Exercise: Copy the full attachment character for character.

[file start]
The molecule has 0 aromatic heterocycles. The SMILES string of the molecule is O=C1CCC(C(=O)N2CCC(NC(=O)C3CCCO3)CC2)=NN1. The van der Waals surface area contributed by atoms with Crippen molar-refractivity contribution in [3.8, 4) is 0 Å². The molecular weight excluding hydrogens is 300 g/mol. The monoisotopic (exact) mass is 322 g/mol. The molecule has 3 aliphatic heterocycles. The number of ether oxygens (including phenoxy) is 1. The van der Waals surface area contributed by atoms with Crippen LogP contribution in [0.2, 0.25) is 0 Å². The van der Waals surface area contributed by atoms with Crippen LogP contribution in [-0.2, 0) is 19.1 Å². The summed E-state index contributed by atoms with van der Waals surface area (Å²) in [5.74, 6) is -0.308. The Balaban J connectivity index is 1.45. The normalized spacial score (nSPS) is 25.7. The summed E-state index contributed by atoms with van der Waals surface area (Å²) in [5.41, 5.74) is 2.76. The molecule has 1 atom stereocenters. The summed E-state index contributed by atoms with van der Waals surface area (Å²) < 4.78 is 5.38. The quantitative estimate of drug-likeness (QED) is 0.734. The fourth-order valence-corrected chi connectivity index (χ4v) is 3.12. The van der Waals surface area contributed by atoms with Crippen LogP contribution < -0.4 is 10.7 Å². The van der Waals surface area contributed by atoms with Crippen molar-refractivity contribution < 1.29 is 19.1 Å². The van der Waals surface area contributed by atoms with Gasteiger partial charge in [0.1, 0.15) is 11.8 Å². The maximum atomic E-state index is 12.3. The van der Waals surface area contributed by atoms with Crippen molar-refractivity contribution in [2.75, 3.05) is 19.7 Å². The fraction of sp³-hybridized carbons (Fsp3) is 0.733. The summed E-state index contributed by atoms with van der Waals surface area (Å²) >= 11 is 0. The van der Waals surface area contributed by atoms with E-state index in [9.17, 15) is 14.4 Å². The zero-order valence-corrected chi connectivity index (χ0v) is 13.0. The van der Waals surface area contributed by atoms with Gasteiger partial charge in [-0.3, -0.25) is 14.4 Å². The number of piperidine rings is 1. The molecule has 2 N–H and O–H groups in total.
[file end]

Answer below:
The molecule has 0 aromatic heterocycles. The SMILES string of the molecule is O=C1CCC(C(=O)N2CCC(NC(=O)C3CCCO3)CC2)=NN1. The van der Waals surface area contributed by atoms with Crippen molar-refractivity contribution in [3.8, 4) is 0 Å². The molecular weight excluding hydrogens is 300 g/mol. The monoisotopic (exact) mass is 322 g/mol. The molecule has 3 aliphatic heterocycles. The number of ether oxygens (including phenoxy) is 1. The van der Waals surface area contributed by atoms with Crippen LogP contribution in [0.2, 0.25) is 0 Å². The van der Waals surface area contributed by atoms with Crippen LogP contribution in [-0.2, 0) is 19.1 Å². The summed E-state index contributed by atoms with van der Waals surface area (Å²) in [5.74, 6) is -0.308. The Balaban J connectivity index is 1.45. The normalized spacial score (nSPS) is 25.7. The summed E-state index contributed by atoms with van der Waals surface area (Å²) in [5.41, 5.74) is 2.76. The molecule has 1 atom stereocenters. The summed E-state index contributed by atoms with van der Waals surface area (Å²) < 4.78 is 5.38. The quantitative estimate of drug-likeness (QED) is 0.734. The fourth-order valence-corrected chi connectivity index (χ4v) is 3.12. The van der Waals surface area contributed by atoms with Crippen LogP contribution < -0.4 is 10.7 Å². The van der Waals surface area contributed by atoms with Crippen molar-refractivity contribution < 1.29 is 19.1 Å². The van der Waals surface area contributed by atoms with Gasteiger partial charge in [0.1, 0.15) is 11.8 Å². The maximum atomic E-state index is 12.3. The van der Waals surface area contributed by atoms with Crippen molar-refractivity contribution in [2.75, 3.05) is 19.7 Å². The fraction of sp³-hybridized carbons (Fsp3) is 0.733. The summed E-state index contributed by atoms with van der Waals surface area (Å²) >= 11 is 0. The van der Waals surface area contributed by atoms with E-state index in [9.17, 15) is 14.4 Å². The zero-order valence-corrected chi connectivity index (χ0v) is 13.0. The van der Waals surface area contributed by atoms with Gasteiger partial charge in [-0.3, -0.25) is 14.4 Å². The number of piperidine rings is 1. The molecule has 2 N–H and O–H groups in total.